The Design Review Committee approved two developments in Berkeley — including a 16-story high-rise hotel on Shattuck Avenue — and sent two other projects back to the applicants for redesigns.
At a Thursday meeting, the committee — responsible for reviewing project designs in nonresidential districts — unanimously green-lit two building designs to be sent to the Zoning Adjustments Board for review and rejected two others that did not complement their respective surroundings.
One of the rejected project plans included a major 135-unit development on a designated landmark site at 1900 Fourth St.
At the meeting, the committee approved a plan to convert a single-family home on 2817 Eighth St. into four residential condominium units, rejecting improvements to Habitot Children’s Museum’s first floor with a broad consensus that the plans were aesthetically unattractive.
“The feedback has made the (hotel) project better, but I feel it’s time to move the project on to the ZAB so we can get the project approved and move toward construction,” said John Caner, CEO of the Downtown Berkeley Association.
The hotel is “the crowned jewel of the Downtown plan,” Caner said, and will bring a vibrancy “so Center Street really becomes an amazing promenade up to campus.”
Additionally, the Transient Occupancy Tax travelers pay at hotels makes the project economically beneficial, providing a significant source of tax revenue for the city, according to Caner.
For the hotel development, the committee suggested integrating more art and increasing visually intriguing color and cornice designs.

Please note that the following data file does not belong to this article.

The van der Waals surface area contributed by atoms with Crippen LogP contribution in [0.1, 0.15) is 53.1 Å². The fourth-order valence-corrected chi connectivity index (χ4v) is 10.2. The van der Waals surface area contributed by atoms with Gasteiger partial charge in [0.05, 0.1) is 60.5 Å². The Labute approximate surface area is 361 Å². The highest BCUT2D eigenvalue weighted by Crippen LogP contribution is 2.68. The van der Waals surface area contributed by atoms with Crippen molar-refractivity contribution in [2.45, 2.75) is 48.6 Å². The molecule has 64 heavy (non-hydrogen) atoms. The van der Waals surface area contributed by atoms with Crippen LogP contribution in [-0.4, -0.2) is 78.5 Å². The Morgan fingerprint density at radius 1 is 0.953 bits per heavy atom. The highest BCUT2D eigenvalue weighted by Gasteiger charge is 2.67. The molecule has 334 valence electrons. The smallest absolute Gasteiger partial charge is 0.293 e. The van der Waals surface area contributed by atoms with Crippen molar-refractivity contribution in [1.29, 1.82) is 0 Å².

The Fourth Street development project, with 33,000 square feet of commercial space, would be located on an Ohlone Tribe sacred burial site called the West Berkeley Shellmound, rousing possible archaeological concerns.
Andrew Galvan, who is a descendent of the Ohlone Tribe, was on site during thorough investigations into the historical significance of the location.
“We can tell you where the site is not,” Galvan said at the meeting. “We’ve dug and we’ve dug and we’ve dug — it’s not there.”
The committee, however, requested a peer review of the investigation during the meeting.
“There is a lot of data that the developers will have to produce to show that they can prove there is no shellmound beneath the parking lot,” said committee member Austene Hall in an email.
Community members were concerned about the building’s obtrusive aesthetic, limited environmentally sustainable features and potential noise and air pollution for Fourth Street residents, as the site is located near the Amtrak railroad lines and freeway overpass.
Berkeley resident Charlene Woodcock advocated for the project to be zero net-energy and said she was disturbed by the inattention to efficient water and energy usage.
“It seems to me, at all levels of government, that this country is so far from where it should be,” Woodcock said at the meeting. “It is your responsibility to make a change.”
One of Fourth Street’s original developers Denny Abrams said at the meeting that locals may not come to Fourth Street anymore if the large building is erected, adding that it lacks authenticity within the neighborhood.
“This committee has had the two most significant projects in Berkeley (tonight),” said committee chair Burton Edwards. “We really have to do this one right.”